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Raynaud's Phenomenon

Biology of Raynaud’s Phenomenon

Primary Raynaud’s Phenomenon

Although the causes(s) of primary Raynaud’s phenomenon are not entirely understood, a significant underlying feature appears to be an abnormal response of alpha-2 adrenergic receptors, which are proteins on cell surfaces that bind to hormones like norepinephrine and epinephrine and help control the stress response, regulate blood pressure, and control heart rate. Alpha-2 adrenergic receptors are particularly abundant within the blood vessels in the fingers, and their abnormal response can cause vasoconstriction (Herrick 2012). This process occurs in response to cold or emotional stress, and may be driven in part by free radicals, which cause oxidative stress (Boin 2005; Herrick 2012).

Oxidative stress is implicated not only in the pathogenesis of Raynaud’s phenomenon, but can be a significant consequence of the ischemia-reperfusion characteristic of both the primary and secondary forms of this disease as well. Lack of blood flow (ischemia), and its subsequent return (reperfusion), generates free radicals, which can damage the delicate interior lining of the blood vessels, called the endothelium, in the affected tissues; in severe cases this may lead to ulcers and tissue death. Therefore, antioxidants, which neutralize free radicals, have received significant attention among researchers studying Raynaud’s phenomenon (Herrick 2012).

Secondary Raynaud’s Phenomenon

Other biologic and chemical pathways are thought to be involved in secondary, and possibly also primary, Raynaud’s phenomenon. These include (Cooke 2005; Herrick 2012):

Vascular abnormalities. A key feature of secondary Raynaud’s phenomenon is a disruption of the vasodilation/vasoconstriction equilibrium, resulting in decreased vasodilation and increased vasoconstriction (Roustit 2011; Herrick 2012). This appears to be a consequence of decreased production of chemicals that dilate blood vessels, combined with the increased production of chemicals that constrict them (Herrick 2012).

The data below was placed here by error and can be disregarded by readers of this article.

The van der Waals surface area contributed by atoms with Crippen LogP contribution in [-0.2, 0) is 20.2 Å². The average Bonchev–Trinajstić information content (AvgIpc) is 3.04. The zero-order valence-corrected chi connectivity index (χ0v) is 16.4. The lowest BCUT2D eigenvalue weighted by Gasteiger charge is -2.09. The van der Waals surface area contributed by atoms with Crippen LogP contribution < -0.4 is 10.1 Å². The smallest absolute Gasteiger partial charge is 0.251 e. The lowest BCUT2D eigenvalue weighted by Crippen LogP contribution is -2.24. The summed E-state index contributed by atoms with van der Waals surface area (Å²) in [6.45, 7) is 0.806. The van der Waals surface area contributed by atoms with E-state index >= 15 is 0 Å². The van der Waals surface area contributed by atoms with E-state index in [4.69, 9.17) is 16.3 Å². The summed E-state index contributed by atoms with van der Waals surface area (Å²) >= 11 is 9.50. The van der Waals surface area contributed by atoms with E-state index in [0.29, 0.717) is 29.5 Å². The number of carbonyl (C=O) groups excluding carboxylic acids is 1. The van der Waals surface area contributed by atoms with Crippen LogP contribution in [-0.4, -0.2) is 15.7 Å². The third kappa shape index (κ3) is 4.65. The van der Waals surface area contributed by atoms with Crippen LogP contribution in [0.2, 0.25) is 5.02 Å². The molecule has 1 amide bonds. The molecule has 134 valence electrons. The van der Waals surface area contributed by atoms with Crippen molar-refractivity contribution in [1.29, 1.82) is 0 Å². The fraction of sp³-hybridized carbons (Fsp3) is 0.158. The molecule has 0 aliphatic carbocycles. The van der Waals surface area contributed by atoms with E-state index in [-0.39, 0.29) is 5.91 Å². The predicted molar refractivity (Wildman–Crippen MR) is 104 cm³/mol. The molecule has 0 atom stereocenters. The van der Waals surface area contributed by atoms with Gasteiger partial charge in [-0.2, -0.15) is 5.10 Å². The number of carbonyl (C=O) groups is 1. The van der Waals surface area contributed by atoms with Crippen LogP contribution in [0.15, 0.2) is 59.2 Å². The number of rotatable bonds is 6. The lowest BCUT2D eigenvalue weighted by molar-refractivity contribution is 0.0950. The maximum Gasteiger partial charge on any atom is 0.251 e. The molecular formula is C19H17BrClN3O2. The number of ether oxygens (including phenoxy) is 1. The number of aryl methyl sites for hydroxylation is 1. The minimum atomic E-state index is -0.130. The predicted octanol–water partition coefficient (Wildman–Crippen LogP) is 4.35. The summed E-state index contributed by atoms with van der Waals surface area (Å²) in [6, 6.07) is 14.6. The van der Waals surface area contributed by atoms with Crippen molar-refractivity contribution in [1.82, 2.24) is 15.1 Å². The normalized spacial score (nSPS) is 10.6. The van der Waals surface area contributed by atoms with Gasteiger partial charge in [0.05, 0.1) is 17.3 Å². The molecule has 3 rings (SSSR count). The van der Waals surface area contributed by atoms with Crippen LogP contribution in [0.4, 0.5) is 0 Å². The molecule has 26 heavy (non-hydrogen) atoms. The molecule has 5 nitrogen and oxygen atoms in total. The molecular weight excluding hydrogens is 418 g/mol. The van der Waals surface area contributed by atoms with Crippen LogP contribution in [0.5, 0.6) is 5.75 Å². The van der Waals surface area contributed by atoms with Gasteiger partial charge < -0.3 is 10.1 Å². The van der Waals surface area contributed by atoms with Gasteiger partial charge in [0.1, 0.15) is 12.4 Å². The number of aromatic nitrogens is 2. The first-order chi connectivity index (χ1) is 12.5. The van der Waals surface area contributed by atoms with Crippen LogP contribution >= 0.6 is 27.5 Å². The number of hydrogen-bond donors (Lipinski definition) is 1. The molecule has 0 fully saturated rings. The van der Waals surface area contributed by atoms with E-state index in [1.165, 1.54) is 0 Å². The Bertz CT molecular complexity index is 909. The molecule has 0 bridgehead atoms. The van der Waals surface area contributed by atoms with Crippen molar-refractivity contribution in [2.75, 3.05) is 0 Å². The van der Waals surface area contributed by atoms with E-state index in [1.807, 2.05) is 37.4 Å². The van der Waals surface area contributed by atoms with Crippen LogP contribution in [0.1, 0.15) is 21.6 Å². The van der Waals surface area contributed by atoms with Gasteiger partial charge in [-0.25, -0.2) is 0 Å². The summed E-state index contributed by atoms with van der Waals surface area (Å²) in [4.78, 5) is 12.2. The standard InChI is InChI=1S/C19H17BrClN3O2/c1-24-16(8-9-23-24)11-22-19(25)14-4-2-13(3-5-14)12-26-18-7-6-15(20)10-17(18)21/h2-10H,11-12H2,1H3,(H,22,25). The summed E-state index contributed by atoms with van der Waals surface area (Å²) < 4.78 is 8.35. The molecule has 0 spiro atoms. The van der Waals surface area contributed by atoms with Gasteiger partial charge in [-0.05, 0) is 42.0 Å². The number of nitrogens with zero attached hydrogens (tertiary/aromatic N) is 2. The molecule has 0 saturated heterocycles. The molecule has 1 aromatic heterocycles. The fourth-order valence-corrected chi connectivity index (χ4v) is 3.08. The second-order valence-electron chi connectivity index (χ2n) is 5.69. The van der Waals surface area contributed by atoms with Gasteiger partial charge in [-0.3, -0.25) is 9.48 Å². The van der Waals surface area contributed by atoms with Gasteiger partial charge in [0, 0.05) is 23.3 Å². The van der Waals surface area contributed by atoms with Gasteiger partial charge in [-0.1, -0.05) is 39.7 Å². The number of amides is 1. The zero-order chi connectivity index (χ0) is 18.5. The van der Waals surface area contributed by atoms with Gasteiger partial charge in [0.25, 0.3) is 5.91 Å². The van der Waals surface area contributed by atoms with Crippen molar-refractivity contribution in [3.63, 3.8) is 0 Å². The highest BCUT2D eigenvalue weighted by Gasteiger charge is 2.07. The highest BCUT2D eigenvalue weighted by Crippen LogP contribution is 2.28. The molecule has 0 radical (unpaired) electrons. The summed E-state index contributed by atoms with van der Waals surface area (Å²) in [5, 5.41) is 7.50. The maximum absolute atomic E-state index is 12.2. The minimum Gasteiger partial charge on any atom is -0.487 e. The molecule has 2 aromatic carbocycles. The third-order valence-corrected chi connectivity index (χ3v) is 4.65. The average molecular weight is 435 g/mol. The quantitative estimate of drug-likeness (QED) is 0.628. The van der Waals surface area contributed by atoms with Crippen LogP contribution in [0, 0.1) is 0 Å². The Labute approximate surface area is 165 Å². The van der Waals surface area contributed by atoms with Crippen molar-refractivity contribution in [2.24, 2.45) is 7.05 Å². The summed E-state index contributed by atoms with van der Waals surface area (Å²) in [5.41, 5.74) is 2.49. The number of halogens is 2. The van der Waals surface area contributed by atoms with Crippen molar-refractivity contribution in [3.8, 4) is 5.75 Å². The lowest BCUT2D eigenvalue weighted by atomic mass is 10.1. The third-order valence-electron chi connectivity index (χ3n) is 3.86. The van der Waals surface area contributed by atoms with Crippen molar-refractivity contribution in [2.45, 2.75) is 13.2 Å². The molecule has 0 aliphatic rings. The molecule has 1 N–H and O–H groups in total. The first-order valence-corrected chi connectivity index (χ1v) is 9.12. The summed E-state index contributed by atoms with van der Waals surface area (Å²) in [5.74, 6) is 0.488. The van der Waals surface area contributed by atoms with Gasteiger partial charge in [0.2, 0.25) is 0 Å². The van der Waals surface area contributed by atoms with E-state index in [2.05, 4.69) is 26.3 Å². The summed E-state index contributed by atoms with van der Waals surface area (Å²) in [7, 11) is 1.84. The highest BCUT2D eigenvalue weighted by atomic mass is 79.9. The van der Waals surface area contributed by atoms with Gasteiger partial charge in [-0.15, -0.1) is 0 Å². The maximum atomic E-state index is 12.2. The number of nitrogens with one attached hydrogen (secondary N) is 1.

In primary Raynaud’s phenomenon, structural abnormalities are thought to be subtle, and the vascular defect is mostly functional (Herrick 2005). On the other hand, in secondary Raynaud’s phenomenon blood vessels have several structural and functional abnormalities (Herrick 2011).

Various blood vessel abnormalities observed in secondary Raynaud’s phenomenon occur as a consequence of an underlying connective tissue disease, such as systemic sclerosis. These include enlarged, widened capillaries through which blood flow is sluggish. One of the most significant changes appears to be the increased thickness of the endothelium. Other contributors to vascular damage include the apoptosis, or programmed cell death, of endothelial cells; abnormal expression of transcription factors, which are proteins required for normal genetic processes; aberrant production of inflammatory cytokines; and irregularities in angiogenesis, which is the production and growth of blood vessels (Herrick 2012).

The endothelium, or the inner lining of the blood vessels, is a very dynamic structure that not only produces vasoactive chemicals, but also reacts to their presence. Some of these chemicals dilate, while others constrict the blood vessels (Herrick 2005). One aspect of Raynaud’s phenomenon that is not yet completely understood is whether the production of these vasoactive chemicals is impaired, or the endothelium does not respond to them properly (Herrick 2012).